At the time Coleman Hutzler caught on with his first college football job, the man who brought him in was far better known as a player than a head coach.
His new boss had nearly led a team to the Super Bowl and even appeared on “Saved by the Bell.” The coaching resumé was modest: a long stint as an unpaid assistant, a few years tutoring quarterbacks in the NFL and turning around a small FCS program when Hutzler joined up in 2006.
And no, Jim Harbaugh hasn’t changed too much in the near-decade since.
“Probably the same that he is now,” Hutzler said. “Competitive, really one of the more competitive people I’ve ever been around.
“What you see is what you get.”
Hutzler, now the special teams coordinator and inside linebackers coach for South Carolina, spent the first four seasons of his career learning from Harbaugh, watching him build Stanford’s program back to prominence. He learned from the likes of current Maryland coach D.J. Durkin, who eventually brought him along to Florida and Will Muschamp’s staff. He also spent last year with Boston College defensive coordinator Don Brown and played a role in building one of best defenses in the country (with a roster heavy on three-star recruits).
While just about every member of the USC staff can boast time working under top-flight coaches, even the 31-year-old has some notable influences as well.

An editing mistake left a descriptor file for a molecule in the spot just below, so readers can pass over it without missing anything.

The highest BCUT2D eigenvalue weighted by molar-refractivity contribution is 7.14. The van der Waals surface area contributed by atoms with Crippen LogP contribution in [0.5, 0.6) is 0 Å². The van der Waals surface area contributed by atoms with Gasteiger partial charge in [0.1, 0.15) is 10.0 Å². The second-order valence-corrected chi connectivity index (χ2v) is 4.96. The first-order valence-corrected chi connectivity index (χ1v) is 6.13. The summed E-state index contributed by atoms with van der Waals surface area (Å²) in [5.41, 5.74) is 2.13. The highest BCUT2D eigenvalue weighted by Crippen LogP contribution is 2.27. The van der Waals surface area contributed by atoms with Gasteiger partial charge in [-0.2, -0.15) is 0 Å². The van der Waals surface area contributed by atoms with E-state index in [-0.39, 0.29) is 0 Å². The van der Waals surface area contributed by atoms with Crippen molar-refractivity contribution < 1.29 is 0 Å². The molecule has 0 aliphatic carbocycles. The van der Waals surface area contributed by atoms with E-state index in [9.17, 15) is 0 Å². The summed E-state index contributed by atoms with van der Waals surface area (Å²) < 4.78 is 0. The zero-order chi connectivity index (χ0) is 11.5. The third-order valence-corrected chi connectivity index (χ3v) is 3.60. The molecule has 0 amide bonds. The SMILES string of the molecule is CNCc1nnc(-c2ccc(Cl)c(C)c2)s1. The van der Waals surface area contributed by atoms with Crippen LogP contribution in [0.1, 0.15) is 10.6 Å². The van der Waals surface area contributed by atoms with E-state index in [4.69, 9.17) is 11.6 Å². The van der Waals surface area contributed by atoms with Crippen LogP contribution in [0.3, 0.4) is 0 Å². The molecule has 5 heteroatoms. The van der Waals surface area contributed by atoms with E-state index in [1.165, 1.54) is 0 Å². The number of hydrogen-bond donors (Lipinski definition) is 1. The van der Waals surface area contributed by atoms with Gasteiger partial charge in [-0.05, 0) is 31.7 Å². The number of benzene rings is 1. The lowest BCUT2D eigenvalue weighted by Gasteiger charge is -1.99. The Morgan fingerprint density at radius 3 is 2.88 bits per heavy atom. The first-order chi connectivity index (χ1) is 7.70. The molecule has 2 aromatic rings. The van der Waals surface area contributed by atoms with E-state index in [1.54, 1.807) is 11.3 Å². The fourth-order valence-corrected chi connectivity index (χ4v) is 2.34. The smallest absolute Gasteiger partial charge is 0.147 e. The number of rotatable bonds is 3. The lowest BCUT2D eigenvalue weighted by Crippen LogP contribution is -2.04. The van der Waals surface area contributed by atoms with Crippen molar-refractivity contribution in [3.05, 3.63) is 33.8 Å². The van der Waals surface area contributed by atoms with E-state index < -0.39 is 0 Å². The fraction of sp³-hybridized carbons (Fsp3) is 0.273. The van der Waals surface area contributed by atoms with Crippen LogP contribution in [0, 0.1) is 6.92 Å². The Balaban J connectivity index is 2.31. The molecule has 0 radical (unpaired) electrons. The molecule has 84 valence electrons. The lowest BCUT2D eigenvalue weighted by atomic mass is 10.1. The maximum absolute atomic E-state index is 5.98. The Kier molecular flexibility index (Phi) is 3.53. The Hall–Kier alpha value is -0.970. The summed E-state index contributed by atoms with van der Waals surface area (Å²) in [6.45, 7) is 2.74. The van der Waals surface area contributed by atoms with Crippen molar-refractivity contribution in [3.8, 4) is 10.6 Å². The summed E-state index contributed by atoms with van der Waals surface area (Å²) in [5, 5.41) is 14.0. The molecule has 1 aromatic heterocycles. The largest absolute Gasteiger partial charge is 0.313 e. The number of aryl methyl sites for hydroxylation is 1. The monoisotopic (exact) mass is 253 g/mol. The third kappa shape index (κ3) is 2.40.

Even coming from humble beginnings.
After playing at a small-school powerhouse in Las Vegas, Hutzler had no illusions about making the big time. Instead, he ended up playing football and baseball at Middlebury, a small, liberal arts college in Vermont.
“My dad was my coach in high school and after my junior year, he gave a list of about 30 schools and said, ‘You’re going to go get a great education and play ball at one of theses schools,’ ” Hutzler said. “I wasn’t getting a scholarship anytime soon, and I knew that.”
He ran solid special teams units in 2013 with New Mexico and 2014 with Florida, and last year’s Boston College group was prone to making big plays. The Eagles blocked three punts, had a primary kick returner average better than 28 yards per touch and were decent in punting.
“Every year, it’s the same message,” Hutzler said. “We’re going to play with great technique and great effort. We’re going to go out and make big plays on special teams, blocking a punt, returning a kick for a touchdown, creating field position for our team, helps us win games. So that message really doesn’t change from the year before to the next.”
The best special teams units he’s had a hand in coaching came at Florida, and in some ways that makes sense as a roster deeper in talented players will see that trickle down to special teams. It also couldn’t hurt when it comes to defense, a year after he helped build up a group in BC.
In short, access to talent in the conference he’s returning to was a big reason he’s landed in Columbia.
“The return to the SEC .... was a big part of it,” Hutzler said. “The opportunity to work for coach Muschamp, who I have tremendous respect for, and this place, the support, the excitement around South Carolina football and the bright future that this place really has.”